Department of Health creates ‘lo-fi’ version of service assessment

The digital strategy team at the Department of Health has revealed it is piloting a new, “leaner” approach to assessing its digital services, which focuses on just three core questions.

The Department of Health’s digital team is working on a leaner service assessment – Photo credit: Flickr, Oliver Tack 

The DH questions ask: how the service meets user needs; whether it is safe and secure; and if the service can be quickly improved.This is a big reduction from the 18 points set out in the digital services standard first established by the Government Digital Service to ensure digital services are properly able to meet user needs.

Although they cover the same broad areas as addressed in the 18 points, they are less specific, and also likely to be seen as being less prescriptive and open to wider interpretation.

For instance, the digital service standard includes requirements for a multidisciplinary team, to make all new source code open and to collect performance data, which will not be directly ticked off on the DH list.

However, in a blogpost about the new approach, the digital teams’ Hong Nyugen said that the team “still value the 18 points in the service standard and will continue to reference them for live assessments”.

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The change has come about after an evaluation of the department-led service assessments for health, which it has been carrying out for around a year.

In that time, it ran four assessments, which Nyugen said equated to 20 hours of assessment time for service teams and assessors and 10,000 words in follow-up reports, as well as numerous briefings, sign-off processes and coordination by the five digital specialists at DH.

The new assessment process it developed also aims to encourage more conversation within teams by asking them to frame their work as a show and tell based on the three questions, which is followed by a retrospective on the timeline of their development.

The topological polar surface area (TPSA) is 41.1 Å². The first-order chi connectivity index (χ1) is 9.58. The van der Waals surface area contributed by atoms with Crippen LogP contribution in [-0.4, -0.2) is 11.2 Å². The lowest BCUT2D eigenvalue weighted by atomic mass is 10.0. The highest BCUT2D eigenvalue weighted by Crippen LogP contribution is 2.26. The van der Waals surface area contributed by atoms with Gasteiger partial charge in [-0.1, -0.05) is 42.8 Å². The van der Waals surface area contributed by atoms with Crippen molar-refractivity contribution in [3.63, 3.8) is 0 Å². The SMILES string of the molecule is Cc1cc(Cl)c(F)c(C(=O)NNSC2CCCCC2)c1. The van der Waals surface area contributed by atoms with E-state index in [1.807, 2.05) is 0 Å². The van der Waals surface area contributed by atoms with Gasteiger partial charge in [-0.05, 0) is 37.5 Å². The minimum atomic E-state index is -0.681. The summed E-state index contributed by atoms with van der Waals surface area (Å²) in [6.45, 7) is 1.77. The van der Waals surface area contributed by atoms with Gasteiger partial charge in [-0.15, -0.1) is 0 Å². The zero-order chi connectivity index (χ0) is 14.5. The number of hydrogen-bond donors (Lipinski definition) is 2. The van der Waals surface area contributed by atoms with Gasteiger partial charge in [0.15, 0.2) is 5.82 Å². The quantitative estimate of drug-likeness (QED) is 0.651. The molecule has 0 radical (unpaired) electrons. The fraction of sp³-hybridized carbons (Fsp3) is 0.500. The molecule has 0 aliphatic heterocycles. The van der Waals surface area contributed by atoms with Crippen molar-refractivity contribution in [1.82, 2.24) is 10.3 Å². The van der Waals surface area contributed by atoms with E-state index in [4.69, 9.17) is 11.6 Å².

Nyugen said that the team will still set service assessments as a condition in spend control approvals and reports will be attached to that approval.

The trial, which was carried out with the approval of GDS, involved the National Institute for Health and Social Care digital team and a user researcher from the Co-op’s digital team.

Nyugen said that the leaner format allowed them to run two assessments in one day and that both the service team and GDS “loved the retrospective format, which encouraged an honest and open discussion on how the project went”.

Feedback on the pilot indicated that the digital team needed to be more clear about the structure and timing of the assessment and whether it might have worked better with a team the DH specialists were more familiar with.

However, Nyugen said that the DH digital services team “felt that the outcome would still have been the same had we run the full 4-hour assessment”.

The team will publish a report based on the assessment to share the approach with others.

DH is not the only department trialling a new approach to service assessment – the Ministry of Justice has revealed that it was making changes to the process, which it described as “painful”.

And GDS itself has acknowledged there could be improvements, and its own new assessment approach – which the DH digital team is observing – is now in its alpha phase.

The new GDS leader Kevin Cunnington has said that GDS ir wants to improve collaboration with departments, and that if they are agreed to be going in the right direction, GDS is “prepared to be a lot more collaborative about controls”.


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